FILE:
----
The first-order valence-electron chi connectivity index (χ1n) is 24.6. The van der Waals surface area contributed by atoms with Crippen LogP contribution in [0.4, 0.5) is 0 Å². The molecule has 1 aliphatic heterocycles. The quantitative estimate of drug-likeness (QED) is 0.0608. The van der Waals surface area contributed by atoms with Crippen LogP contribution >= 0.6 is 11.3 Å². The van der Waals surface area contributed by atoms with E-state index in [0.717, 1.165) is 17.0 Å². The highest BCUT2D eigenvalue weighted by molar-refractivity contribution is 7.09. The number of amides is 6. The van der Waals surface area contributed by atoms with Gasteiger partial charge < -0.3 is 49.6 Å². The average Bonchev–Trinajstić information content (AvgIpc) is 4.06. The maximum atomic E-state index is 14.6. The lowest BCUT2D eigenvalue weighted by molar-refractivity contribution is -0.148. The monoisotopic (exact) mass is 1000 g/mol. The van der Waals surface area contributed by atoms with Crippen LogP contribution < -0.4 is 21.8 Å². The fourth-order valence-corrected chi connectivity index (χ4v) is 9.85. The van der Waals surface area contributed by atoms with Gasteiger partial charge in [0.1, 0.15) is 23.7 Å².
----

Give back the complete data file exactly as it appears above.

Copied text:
The first-order valence-electron chi connectivity index (χ1n) is 24.6. The van der Waals surface area contributed by atoms with Crippen LogP contribution in [0.4, 0.5) is 0 Å². The molecule has 1 aliphatic heterocycles. The quantitative estimate of drug-likeness (QED) is 0.0608. The van der Waals surface area contributed by atoms with Crippen LogP contribution >= 0.6 is 11.3 Å². The van der Waals surface area contributed by atoms with E-state index in [0.717, 1.165) is 17.0 Å². The highest BCUT2D eigenvalue weighted by molar-refractivity contribution is 7.09. The number of amides is 6. The van der Waals surface area contributed by atoms with Gasteiger partial charge < -0.3 is 49.6 Å². The average Bonchev–Trinajstić information content (AvgIpc) is 4.06. The maximum atomic E-state index is 14.6. The lowest BCUT2D eigenvalue weighted by molar-refractivity contribution is -0.148. The monoisotopic (exact) mass is 1000 g/mol. The van der Waals surface area contributed by atoms with Crippen LogP contribution < -0.4 is 21.8 Å². The fourth-order valence-corrected chi connectivity index (χ4v) is 9.85. The van der Waals surface area contributed by atoms with Gasteiger partial charge in [0.1, 0.15) is 23.7 Å².